If TD .020's are anywhere as touchy on needle settings as Pee Wees can be at times (usually improved if perhaps not eliminated with the old trick of silicone tubing on the needle to seal air leaks), I could see plug life being a roller coaster ride. I've owned several Pee Wees and generally I find TD .010's easier to start and needle. I've never owned a TD .020, though some years back I started and flew a buddy's many times (on was it a Micro Star? A small parasol wing thing on infernally unreliable Cannon micro gear.. Pilot kit maybe?). As I recall it was a pretty sweet engine to run as long as it was treated it well and in accordance with the golden rule of small engines, keep it clean and feed it good quality clean fuel. Oh yeah, and if you have an adjustable glow panel, take care to set it at minimum and work up to a nice glow setting by watching a plug outside of the engine and out of the sun or bright light. They're expensive little buggers to burn out. And if you disassemble a Pee Wee, be really careful how much you torque the backplate bolts. Sausage fingers on screwdrivers can crack the hub in the backplate, and good luck fixing that leak. That one grounded my .020's more than once at a young age due to a lack of sense for small fastener torque.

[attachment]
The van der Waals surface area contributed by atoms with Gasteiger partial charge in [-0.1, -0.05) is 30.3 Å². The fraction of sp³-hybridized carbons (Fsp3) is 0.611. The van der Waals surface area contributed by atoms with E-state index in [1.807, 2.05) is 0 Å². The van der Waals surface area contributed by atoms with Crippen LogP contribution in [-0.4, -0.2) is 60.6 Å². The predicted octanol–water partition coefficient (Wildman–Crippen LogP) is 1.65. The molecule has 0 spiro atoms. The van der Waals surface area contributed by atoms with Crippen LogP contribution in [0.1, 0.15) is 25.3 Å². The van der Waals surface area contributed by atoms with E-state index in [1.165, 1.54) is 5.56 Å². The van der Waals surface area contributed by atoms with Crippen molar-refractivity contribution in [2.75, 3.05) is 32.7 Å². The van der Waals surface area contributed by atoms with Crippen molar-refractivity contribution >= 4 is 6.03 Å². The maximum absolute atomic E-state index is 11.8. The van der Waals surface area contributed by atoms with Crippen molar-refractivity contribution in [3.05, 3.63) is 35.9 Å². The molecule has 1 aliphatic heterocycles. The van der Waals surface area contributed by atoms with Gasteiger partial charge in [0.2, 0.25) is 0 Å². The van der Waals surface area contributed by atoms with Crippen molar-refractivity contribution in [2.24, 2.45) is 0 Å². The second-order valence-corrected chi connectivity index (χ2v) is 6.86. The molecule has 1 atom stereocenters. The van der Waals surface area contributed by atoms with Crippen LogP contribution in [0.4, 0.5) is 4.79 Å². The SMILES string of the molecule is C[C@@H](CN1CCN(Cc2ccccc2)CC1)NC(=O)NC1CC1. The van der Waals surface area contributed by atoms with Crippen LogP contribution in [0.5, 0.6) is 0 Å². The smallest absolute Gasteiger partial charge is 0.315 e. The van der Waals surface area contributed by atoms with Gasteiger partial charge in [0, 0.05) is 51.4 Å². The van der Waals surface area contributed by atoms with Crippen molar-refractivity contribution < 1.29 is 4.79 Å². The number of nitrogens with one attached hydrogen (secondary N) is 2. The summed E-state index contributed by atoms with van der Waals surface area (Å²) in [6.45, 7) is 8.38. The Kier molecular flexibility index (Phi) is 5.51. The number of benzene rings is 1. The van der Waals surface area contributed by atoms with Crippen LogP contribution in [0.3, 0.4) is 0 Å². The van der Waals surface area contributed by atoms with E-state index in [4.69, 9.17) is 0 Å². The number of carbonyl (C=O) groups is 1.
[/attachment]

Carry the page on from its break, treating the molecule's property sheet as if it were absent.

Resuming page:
Something tells me 3" pitch just may be too much for the engine, or at least at a useful prop diameter that lets you get it up to peak power if you want to boogie along. But I could be all wet, it's just a gut feel. I tend towards the 2-1/2" to maybe 2-3/4" range. 23k at 2.5" = pitch speed approx. 57mph, 2.75" 63mph, neither of which ain't slow for an .020. The combat props come in a variety of pitches around those numbers.
But whatever - it will be fun and hopefully not frustrating experimenting with the limited choices.
I saw one fly in a small low wing thing with ailerons. It used a small balloon tank immediately behind the firewall, and seemed to run steadily enough through maneuvers.
Last edited by MJD; 11-23-2013 at 10:35 PM.